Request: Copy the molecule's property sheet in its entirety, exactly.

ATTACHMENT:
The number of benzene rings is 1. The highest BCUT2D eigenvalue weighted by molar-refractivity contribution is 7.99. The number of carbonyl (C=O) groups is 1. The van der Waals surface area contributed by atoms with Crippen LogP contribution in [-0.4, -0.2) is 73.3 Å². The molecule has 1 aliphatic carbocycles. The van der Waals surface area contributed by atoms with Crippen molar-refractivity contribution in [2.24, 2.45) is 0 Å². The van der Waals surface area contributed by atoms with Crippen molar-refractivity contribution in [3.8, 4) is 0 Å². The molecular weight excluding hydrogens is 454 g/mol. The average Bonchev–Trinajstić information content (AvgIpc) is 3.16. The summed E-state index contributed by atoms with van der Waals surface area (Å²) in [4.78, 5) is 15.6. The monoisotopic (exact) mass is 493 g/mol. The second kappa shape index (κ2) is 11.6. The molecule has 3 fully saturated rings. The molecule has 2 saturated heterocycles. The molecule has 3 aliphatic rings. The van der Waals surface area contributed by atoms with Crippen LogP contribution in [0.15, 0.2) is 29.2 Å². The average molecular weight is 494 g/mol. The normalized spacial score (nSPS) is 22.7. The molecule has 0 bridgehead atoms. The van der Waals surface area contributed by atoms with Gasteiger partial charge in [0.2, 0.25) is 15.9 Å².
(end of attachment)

The number of benzene rings is 1. The highest BCUT2D eigenvalue weighted by molar-refractivity contribution is 7.99. The number of carbonyl (C=O) groups is 1. The van der Waals surface area contributed by atoms with Crippen LogP contribution in [-0.4, -0.2) is 73.3 Å². The molecule has 1 aliphatic carbocycles. The van der Waals surface area contributed by atoms with Crippen molar-refractivity contribution in [2.24, 2.45) is 0 Å². The van der Waals surface area contributed by atoms with Crippen molar-refractivity contribution in [3.8, 4) is 0 Å². The molecular weight excluding hydrogens is 454 g/mol. The average Bonchev–Trinajstić information content (AvgIpc) is 3.16. The summed E-state index contributed by atoms with van der Waals surface area (Å²) in [4.78, 5) is 15.6. The monoisotopic (exact) mass is 493 g/mol. The second kappa shape index (κ2) is 11.6. The molecule has 3 fully saturated rings. The molecule has 2 saturated heterocycles. The molecule has 3 aliphatic rings. The van der Waals surface area contributed by atoms with Crippen LogP contribution in [0.15, 0.2) is 29.2 Å². The average molecular weight is 494 g/mol. The normalized spacial score (nSPS) is 22.7. The molecule has 0 bridgehead atoms. The van der Waals surface area contributed by atoms with Gasteiger partial charge in [0.2, 0.25) is 15.9 Å².